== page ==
It takes a lot of work to find, curate and distribute an entire course worth of material. As you said, open textbooks can provide some structure to a course, tweaked to the way the teacher would like to present the material. From there, the teacher can grow their library of resources year after year, until they have OERs that can replace a textbook.
In my consulting, I also do find teachers that have no interest in moving away from textbooks. Open textbooks might be a way to bridge the technology gap without leaving them (and their students) desperately behind.
I agree that open textbooks are a way to “bridge” the gaps (both in terms of technology and in terms of pedadogy).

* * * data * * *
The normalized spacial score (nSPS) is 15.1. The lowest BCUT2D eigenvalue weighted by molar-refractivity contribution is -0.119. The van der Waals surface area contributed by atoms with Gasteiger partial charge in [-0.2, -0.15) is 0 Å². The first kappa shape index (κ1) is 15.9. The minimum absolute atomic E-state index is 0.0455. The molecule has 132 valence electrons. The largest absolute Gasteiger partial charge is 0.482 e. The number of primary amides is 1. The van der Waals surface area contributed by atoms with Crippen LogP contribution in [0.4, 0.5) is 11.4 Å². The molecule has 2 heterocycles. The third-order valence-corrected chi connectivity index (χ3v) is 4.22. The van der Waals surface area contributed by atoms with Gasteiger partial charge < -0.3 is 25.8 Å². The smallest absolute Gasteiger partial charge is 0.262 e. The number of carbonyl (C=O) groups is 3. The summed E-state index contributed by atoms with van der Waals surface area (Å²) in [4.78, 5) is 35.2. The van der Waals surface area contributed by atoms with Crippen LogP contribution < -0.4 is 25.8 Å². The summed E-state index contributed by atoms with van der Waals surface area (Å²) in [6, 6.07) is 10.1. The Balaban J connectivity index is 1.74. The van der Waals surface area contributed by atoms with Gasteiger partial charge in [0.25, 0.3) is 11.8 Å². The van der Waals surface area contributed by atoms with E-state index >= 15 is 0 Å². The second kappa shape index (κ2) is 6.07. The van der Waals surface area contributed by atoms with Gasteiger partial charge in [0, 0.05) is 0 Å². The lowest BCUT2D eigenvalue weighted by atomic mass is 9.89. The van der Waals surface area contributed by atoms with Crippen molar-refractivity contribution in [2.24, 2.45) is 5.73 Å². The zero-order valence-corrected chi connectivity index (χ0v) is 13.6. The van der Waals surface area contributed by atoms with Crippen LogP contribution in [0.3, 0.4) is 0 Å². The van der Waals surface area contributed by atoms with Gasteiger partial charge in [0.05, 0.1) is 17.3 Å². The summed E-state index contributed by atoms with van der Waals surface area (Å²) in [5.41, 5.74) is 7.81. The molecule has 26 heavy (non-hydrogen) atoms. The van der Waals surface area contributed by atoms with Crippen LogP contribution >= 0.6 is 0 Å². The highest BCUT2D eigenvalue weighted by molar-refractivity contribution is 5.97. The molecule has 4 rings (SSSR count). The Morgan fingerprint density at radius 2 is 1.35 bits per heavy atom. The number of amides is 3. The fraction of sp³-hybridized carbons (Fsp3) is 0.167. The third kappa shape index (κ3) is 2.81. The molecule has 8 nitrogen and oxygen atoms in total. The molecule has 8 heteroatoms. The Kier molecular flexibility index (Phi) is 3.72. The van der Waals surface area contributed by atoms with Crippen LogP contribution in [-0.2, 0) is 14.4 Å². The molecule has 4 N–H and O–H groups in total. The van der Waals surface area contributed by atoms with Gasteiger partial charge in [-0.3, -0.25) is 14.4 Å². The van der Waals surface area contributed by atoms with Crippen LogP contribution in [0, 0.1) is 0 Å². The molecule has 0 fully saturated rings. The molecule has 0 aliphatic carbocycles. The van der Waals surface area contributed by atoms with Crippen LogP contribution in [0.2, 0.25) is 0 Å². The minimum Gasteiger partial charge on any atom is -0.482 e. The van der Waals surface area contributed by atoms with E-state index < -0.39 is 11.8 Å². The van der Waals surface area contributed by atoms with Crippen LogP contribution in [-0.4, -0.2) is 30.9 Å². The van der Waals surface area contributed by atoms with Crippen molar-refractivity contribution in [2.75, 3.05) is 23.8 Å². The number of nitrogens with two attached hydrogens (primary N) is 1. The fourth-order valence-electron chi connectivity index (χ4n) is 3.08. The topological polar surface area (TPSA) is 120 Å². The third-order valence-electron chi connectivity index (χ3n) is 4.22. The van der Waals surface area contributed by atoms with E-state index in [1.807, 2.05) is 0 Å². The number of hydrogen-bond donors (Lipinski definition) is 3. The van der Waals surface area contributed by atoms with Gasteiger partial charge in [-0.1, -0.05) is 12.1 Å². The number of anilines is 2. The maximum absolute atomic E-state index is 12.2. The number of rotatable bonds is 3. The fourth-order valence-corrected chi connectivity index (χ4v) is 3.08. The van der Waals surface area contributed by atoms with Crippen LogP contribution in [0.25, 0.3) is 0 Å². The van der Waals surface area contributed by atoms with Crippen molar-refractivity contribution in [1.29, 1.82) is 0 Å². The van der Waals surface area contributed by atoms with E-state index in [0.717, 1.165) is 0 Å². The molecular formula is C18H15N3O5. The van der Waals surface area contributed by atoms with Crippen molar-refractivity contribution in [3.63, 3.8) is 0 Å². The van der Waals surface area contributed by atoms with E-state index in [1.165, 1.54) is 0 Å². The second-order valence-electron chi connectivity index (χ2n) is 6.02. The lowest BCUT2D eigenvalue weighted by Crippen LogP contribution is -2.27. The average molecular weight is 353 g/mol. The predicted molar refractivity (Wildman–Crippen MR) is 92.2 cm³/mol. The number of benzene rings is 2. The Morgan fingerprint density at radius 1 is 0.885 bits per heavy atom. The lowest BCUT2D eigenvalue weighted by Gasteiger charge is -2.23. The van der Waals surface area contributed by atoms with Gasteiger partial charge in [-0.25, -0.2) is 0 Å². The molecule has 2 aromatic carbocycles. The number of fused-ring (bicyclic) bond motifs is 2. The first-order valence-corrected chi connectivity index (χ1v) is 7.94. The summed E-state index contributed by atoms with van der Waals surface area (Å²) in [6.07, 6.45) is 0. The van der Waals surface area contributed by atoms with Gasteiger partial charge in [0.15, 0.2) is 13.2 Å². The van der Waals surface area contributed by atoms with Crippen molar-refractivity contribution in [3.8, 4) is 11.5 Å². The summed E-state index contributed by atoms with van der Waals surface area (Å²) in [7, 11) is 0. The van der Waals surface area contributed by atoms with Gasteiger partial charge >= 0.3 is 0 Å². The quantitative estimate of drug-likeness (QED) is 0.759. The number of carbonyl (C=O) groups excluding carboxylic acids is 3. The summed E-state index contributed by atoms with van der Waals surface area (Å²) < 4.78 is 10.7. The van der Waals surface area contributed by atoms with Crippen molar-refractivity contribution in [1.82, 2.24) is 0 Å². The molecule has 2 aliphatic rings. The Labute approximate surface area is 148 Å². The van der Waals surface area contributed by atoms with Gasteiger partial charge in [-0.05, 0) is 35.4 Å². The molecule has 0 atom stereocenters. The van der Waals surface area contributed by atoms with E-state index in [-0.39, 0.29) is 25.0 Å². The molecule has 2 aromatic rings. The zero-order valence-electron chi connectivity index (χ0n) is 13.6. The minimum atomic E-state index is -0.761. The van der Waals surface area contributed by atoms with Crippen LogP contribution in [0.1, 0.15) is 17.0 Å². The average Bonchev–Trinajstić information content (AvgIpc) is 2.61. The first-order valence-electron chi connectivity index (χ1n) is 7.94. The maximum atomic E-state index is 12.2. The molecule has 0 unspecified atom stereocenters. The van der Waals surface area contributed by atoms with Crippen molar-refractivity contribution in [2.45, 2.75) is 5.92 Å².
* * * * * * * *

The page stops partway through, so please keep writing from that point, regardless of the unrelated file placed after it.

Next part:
I don’t really think that teacher have no interest in moving away from textbooks, but there certainly are a lot of challenges/barriers — policy, administration, parents/community, locked-down curriculum, technology availability.
I’ve seen a few cases where open textbooks have been used in a fairly traditional way (not that much different from proprietary ones), but that has then been a springboard to doing other things. That seems like a good leverage point.